• Use alternative wrapping.  Fabric is great because it can be used over and over, not like paper that usually gets used once and thrown out.  Furoshiki is the Japanese art of wrapping with cloth, check out some great ideas, I'm definitely keen on trying this!
  • Don't buy over packaged products.  It really bugs me how over packaged toys and other items are these days.  It pays to think about the waste the gift may create and reduce where you can.
  • Make it yourself.   If you've got a little bit of spare time it's worth making something from the heart. Check out some ideas online, we've got some recipes for lip balm, perfume, etc.
  • Give experiences.   These are great, we do this with our parents now. It can be as simple as a movie ticket, theatre performance, concert or sporting event.  How about a voucher to go fishing, tramping, a picnic or even a service you could provide like to clean someones house!
  • Give consumables.  Everyone has to eat so give food, maybe something they wouldn't normally buy for themselves or you could bake them something special.
  • Give the gift of charity.  Make a donation to a charity in the name of your gift recipient, one that they would be happy with.
  • Ask before you buy.  It's important we buy something the person would like or will use, it's a shame when they just sit in a cupboard unused or thrown out because it was the wrong gift for them.

See the OSOF website to read more tips

Read more about:

Topics: , Enviromental

Orders Close 13th December!

Written by Stephanie on December 3rd, 2017.      0 comments

We'll be busy beekeeping while everyone else is at the beach, over the holiday period, so we're sneaking away for a little break before Christmas.  Last orders for the year will be the 13th December, don't be disappointed and leave it too late!  

Christmas Orders Close off-498

Why Do Bees Sting?

Written by Stephanie on November 30th, 2017.      0 comments

bee sting
Have you ever been stung by a bee?  I think I have only been stung once when I was about 10 years old.  I still remember it clearly as if it was yesterday.  I was walking in the grass in my lovely red roman sandals at school and as I lifted by foot to walk a bee flew under my toes and as I stepped it stung me.  It gave me a huge fright and man did it sting!  I didn't get a reaction and I don't even remember how I got the sting out but from then on I was scared of bees and getting stung again.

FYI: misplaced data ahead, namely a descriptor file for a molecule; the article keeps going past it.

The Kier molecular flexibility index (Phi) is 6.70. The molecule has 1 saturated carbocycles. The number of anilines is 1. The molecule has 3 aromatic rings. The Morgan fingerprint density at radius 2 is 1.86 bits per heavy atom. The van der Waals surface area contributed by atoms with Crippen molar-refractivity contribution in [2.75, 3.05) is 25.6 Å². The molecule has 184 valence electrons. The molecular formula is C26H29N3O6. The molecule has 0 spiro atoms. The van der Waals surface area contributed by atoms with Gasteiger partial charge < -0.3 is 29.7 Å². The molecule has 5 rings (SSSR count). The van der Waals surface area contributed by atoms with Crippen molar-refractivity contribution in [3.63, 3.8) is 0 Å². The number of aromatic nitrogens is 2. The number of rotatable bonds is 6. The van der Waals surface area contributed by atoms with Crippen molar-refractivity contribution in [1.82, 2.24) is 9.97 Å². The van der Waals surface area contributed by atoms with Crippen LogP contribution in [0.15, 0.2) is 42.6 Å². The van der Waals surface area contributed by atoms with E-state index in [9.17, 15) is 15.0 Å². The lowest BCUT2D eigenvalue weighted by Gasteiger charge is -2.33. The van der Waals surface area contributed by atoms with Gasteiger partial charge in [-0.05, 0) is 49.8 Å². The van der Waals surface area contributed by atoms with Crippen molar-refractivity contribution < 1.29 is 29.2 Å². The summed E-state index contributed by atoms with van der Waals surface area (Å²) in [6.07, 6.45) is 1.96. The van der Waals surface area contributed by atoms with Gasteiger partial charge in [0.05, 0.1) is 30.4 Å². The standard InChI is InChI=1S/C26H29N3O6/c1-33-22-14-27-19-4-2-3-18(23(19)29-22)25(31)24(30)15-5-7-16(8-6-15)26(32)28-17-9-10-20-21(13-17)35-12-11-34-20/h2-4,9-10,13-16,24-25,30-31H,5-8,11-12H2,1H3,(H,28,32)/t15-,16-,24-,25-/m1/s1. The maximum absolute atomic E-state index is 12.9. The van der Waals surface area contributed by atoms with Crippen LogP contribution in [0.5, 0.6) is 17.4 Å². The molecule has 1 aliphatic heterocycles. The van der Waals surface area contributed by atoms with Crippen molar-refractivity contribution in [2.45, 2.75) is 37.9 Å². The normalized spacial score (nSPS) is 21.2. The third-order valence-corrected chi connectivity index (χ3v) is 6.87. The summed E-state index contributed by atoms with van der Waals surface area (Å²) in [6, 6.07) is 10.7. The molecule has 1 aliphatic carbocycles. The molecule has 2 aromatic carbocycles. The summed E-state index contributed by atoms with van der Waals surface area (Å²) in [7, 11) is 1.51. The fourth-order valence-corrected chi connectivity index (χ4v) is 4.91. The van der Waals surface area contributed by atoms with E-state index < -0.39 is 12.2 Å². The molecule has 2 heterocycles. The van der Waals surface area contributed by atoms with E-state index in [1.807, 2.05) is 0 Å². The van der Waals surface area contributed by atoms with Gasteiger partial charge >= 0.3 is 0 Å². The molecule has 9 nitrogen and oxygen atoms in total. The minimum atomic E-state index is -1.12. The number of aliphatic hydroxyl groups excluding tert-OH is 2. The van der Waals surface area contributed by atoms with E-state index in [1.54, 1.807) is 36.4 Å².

Of course, after meeting Martin I have grown a new appreciation for bees and I am now comforted by the fact that a honey bee will rarely sting when it is away from its hive foraging for nectar or pollen.  The only reason a bee would sting someone is if they stepped on it or handled it roughly.  Bees will, however, attack intruders who are disturbing their hive.  Hence Martin has had hundreds of stings!  When a bee stings it also releases an ‘alarm pheromone’ to signal to other bees in the hive to attack.  This is one of the reasons why beekeepers use smokers when they are working hives, it covers up the alarm pheromones.  Because the worker bees release the alarm pheromone when threatened Martin is very careful not to crush or harm the bees when harvesting honey.

So my advice to you would be - don’t wave your arms around when a bee comes near you, just sit there quietly and still and when it realizes you are not a flower it will move on.  And if you are going to look into a beehive always wear a suit!

Here are some interesting facts about bees and their stings:

  • Bees are the only insect with a strongly barbed sting
  • As the sting lodges into the victim’s skin, it tears loose from the bee’s abdomen and the bee die within minutes
  • The female bees (the queen and the worker bees) are the only ones that sting
  • The queen’s stinger is smooth so can, therefore, sting over and over (but don’t worry she never leaves the hive unless she is swarming to find a new home)
  • A swarm of bees is not aggressive, they are just looking for a new home and have no honey or young to defend
  • The large drone bees do not have stingers
  • A bee sting consists of three parts – a stylus and two barbed sides

The next blog will give you some tips on what to do if you are stung.

Some information for this blog was research from and
Topics: , Bee Facts

Christmas Gift Buying Time!

Written by Stephanie on November 11th, 2017.      0 comments

Can you believe it's only six Fridays until Christmas! There are actually only five Fridays until our last courier delivery for the year!  So it's time to think about Christmas gifts.

Check out our gift range here!

Christmas Gifts Promo-89-462-757-44-717-209

Sustainable Me Challenge - November

Written by Stephanie on November 11th, 2017.      0 comments

Vegetable-Growing-228-91This month's 'Sustainable Me Challenge' is to grow something.  Most of our produce is trucked, shipped or flown and it accumulates greenhouse gas emissions with every kilometre travelled.  To help our environment we should at least buy local, where we can, and grow some of our own food.  

Here's What The Challenge Suggests:

Beginner: Buy local.  Look for NZ grown produce at the supermarket or visit your local farmer's market or farm shop.

Step it up: Plant something.  Start with strawberries, lettuce, spinach, herbs, etc